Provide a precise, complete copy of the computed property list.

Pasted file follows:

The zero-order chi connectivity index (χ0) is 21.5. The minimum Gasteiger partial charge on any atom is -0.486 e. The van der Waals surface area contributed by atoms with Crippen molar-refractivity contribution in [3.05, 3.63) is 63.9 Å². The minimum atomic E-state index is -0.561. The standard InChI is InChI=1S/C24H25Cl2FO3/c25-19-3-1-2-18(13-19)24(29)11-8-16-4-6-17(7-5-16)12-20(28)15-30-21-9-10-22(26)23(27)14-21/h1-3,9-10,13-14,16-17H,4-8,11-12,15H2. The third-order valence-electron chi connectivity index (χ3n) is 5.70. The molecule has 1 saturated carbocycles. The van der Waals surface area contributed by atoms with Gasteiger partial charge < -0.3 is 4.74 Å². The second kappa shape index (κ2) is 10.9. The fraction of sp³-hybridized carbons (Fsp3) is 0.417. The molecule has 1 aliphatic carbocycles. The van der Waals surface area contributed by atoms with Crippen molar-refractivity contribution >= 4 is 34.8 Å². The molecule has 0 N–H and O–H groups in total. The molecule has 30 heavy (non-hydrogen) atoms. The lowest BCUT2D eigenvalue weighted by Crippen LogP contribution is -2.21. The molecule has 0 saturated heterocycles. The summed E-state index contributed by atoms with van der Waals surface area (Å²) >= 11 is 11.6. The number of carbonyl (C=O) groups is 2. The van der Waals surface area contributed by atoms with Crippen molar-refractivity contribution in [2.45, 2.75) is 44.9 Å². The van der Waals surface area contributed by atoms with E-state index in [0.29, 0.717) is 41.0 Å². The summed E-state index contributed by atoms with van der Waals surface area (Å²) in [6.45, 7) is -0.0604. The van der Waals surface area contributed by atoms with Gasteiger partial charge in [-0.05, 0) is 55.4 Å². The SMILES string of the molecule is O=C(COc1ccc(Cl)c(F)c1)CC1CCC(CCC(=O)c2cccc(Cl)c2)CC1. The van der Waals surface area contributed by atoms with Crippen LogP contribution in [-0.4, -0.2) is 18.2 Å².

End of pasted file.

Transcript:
The zero-order chi connectivity index (χ0) is 21.5. The minimum Gasteiger partial charge on any atom is -0.486 e. The van der Waals surface area contributed by atoms with Crippen molar-refractivity contribution in [3.05, 3.63) is 63.9 Å². The minimum atomic E-state index is -0.561. The standard InChI is InChI=1S/C24H25Cl2FO3/c25-19-3-1-2-18(13-19)24(29)11-8-16-4-6-17(7-5-16)12-20(28)15-30-21-9-10-22(26)23(27)14-21/h1-3,9-10,13-14,16-17H,4-8,11-12,15H2. The third-order valence-electron chi connectivity index (χ3n) is 5.70. The molecule has 1 saturated carbocycles. The van der Waals surface area contributed by atoms with Gasteiger partial charge < -0.3 is 4.74 Å². The second kappa shape index (κ2) is 10.9. The fraction of sp³-hybridized carbons (Fsp3) is 0.417. The molecule has 1 aliphatic carbocycles. The van der Waals surface area contributed by atoms with Crippen molar-refractivity contribution >= 4 is 34.8 Å². The molecule has 0 N–H and O–H groups in total. The molecule has 30 heavy (non-hydrogen) atoms. The lowest BCUT2D eigenvalue weighted by Crippen LogP contribution is -2.21. The molecule has 0 saturated heterocycles. The summed E-state index contributed by atoms with van der Waals surface area (Å²) >= 11 is 11.6. The number of carbonyl (C=O) groups is 2. The van der Waals surface area contributed by atoms with Crippen molar-refractivity contribution in [2.45, 2.75) is 44.9 Å². The van der Waals surface area contributed by atoms with E-state index in [0.29, 0.717) is 41.0 Å². The summed E-state index contributed by atoms with van der Waals surface area (Å²) in [6.45, 7) is -0.0604. The van der Waals surface area contributed by atoms with Gasteiger partial charge in [-0.05, 0) is 55.4 Å². The SMILES string of the molecule is O=C(COc1ccc(Cl)c(F)c1)CC1CCC(CCC(=O)c2cccc(Cl)c2)CC1. The van der Waals surface area contributed by atoms with Crippen LogP contribution in [-0.4, -0.2) is 18.2 Å².